Legacy of Rape
Legacy of Rape
A #MeToo Essay by Mireya Vela
In the early 1940’s, in a rural city in Mexico, my grandfather was arrested by the sight of my sixteen-year-old grandmother. She was stunning with bright ribbons twisting her long braided hair. She wore the indigenous garb of the people in that region—embroidered blouses and skirts that caressed her ankles. She covered herself in rebosos.
. I don’t know much about what my grandfather did. I’ve heard stories about where he was from and what he did, but those stories are as fluid as the lies you tell children to get them to fall asleep. I know that one day with the help of friends, grandfather abducted and raped my grandmother, effectively claiming her as his own.
Bride abduction was a common practice there. It was barbaric. It was savage. It was romantic. A man wanted a woman so desperately that he took her for himself. He settled it with her family after the fact.
“He stole me,” she said to me when I was twelve, “I loved my home. I just wanted to be with my mom. I ran through the mountains to get away.”
Her sandals moved the earth as she pounded her way through the hills, while her skirts moved and raised the powdered earth. The sounds of her breath were too loud, breaking through her throat, and coming between broken sobs.
She’s never been a quiet woman. She’s a woman that yells at the television during news and movies. She is loud and obnoxious passion.
He catches her by the braids and drags her to the ground.
She exclaims her emotions into the vastness of the mountains. Her cries echo, reverberating off the hills and back at her.
After he rapes her, she can’t go home.
“Nobody wants you after that,” she said to me.
She told me this story over and over even before I was a teen. It was as if she needed to relive it, control it, talk it out to banish it from her mind for a bit, so she could go back to curling her short hair—hair too tight on her scalp. She barely turned the spongy curlers once around each piece of hair. Hair too short to grab with a fist.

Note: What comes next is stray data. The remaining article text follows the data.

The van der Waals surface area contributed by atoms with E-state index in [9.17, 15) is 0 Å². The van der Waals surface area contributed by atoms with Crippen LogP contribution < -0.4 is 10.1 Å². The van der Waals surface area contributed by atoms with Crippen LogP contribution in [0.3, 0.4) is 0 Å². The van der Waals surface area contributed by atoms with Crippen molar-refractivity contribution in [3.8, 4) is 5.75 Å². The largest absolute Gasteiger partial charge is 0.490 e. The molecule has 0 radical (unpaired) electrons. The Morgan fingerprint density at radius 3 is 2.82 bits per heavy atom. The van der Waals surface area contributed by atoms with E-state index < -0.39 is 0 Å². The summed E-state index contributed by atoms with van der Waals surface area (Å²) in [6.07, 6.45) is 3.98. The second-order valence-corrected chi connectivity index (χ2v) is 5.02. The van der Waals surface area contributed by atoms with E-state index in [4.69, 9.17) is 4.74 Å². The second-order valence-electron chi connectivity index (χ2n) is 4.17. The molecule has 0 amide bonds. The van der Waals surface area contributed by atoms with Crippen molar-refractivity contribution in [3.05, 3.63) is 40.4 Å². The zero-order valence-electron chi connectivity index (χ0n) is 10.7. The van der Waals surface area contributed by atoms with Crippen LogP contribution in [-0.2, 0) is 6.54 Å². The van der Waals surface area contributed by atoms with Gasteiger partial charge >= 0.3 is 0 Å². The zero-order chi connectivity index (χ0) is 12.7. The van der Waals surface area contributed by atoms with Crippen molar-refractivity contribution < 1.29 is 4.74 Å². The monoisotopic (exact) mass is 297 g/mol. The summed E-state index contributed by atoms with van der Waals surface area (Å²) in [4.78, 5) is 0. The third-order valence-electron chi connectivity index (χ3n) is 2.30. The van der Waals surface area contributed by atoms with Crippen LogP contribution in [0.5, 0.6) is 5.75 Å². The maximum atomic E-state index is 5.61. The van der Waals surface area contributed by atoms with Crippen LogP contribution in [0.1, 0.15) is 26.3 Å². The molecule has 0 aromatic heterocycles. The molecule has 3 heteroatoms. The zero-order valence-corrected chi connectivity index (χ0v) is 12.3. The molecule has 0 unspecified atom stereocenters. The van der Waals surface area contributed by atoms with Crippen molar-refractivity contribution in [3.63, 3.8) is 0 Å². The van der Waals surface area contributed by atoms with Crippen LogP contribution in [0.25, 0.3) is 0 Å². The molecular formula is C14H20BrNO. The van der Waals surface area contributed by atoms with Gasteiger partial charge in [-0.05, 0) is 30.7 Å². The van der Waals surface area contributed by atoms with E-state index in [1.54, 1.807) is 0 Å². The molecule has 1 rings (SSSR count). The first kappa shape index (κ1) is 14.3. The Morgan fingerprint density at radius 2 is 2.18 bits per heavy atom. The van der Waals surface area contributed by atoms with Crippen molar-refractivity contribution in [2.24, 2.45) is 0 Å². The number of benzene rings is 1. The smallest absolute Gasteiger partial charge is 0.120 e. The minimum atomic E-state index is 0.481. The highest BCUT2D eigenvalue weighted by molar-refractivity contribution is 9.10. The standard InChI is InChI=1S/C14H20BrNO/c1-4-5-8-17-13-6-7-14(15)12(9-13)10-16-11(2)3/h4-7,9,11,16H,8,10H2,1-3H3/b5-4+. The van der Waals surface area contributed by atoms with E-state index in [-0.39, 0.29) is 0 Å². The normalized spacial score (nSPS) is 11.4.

Grandmother was a violent staple in my life. Her feelings about that violence moved around her, like that dust that had covered the edges of her skirts.
The story about that night unraveled with each telling. Each time, the story became more lurid. It was a mass of violence and romance and violence. It was the beginning of a marriage. It was awful but not that bad. Fifty years into her marriage with my grandfather, she took responsibility for her vanity but wasn’t sorry for it every time. She blamed herself for being beautiful or him for being an animal. She hated him. She loved him. He was the father of her children. He was hardworking and a good provider.
As the years progressed, her story folded me in. Where once it had been an experience my grandmother had gone through, it changed into something that would happen to me. Eventually.
I don’t know how many siblings my grandmother had. They were reportedly cruel hard people. I don’t know how many men stole women or how many women were stolen by men.
I knew my grandfather was a rapist.
“My sister was stolen,” she told me. She was stolen by a group of men. When they had her alone, they flipped for her. They tossed a coin. That’s how she ended up with the husband she has now. He was a really nice guy. She wouldn’t have ended up with such a nice man otherwise. She was a mean woman.”
If your father’s mother is raped and your mother is raped and your aunts are raped, where does that leave you? The promise of rape looms.
One in six women will experience attempted or completed rape in their lifetimes. I wonder how many times these six women will be chronic victims of rape?
Before they became common place, her gifts of beautiful lingerie and switchblades confused me. She gave me a beautiful white enamel switchblade one year. I was sixteen.
“Stab between the ribs,” she said.
She gave me a hatpin—a long needle I could make myself pretty with, but also use as a weapon.
“Stab them when they try to rape you.”